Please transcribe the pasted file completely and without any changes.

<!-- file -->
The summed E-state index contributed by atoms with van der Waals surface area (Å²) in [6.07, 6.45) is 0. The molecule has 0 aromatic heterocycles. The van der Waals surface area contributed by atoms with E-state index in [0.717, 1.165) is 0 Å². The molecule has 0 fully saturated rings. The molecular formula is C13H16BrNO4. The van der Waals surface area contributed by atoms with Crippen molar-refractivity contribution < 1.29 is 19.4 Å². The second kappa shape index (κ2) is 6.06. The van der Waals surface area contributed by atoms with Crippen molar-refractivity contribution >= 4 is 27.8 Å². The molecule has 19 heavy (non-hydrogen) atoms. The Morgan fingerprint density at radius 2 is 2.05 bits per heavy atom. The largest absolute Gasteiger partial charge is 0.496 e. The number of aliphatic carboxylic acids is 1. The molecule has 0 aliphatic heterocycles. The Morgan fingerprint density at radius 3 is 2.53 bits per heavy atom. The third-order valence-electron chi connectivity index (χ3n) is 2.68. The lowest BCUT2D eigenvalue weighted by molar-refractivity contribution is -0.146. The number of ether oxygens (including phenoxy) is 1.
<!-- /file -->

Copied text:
The summed E-state index contributed by atoms with van der Waals surface area (Å²) in [6.07, 6.45) is 0. The molecule has 0 aromatic heterocycles. The van der Waals surface area contributed by atoms with E-state index in [0.717, 1.165) is 0 Å². The molecule has 0 fully saturated rings. The molecular formula is C13H16BrNO4. The van der Waals surface area contributed by atoms with Crippen molar-refractivity contribution < 1.29 is 19.4 Å². The second kappa shape index (κ2) is 6.06. The van der Waals surface area contributed by atoms with Crippen molar-refractivity contribution >= 4 is 27.8 Å². The molecule has 19 heavy (non-hydrogen) atoms. The Morgan fingerprint density at radius 2 is 2.05 bits per heavy atom. The largest absolute Gasteiger partial charge is 0.496 e. The number of aliphatic carboxylic acids is 1. The molecule has 0 aliphatic heterocycles. The Morgan fingerprint density at radius 3 is 2.53 bits per heavy atom. The third-order valence-electron chi connectivity index (χ3n) is 2.68. The lowest BCUT2D eigenvalue weighted by molar-refractivity contribution is -0.146. The number of ether oxygens (including phenoxy) is 1.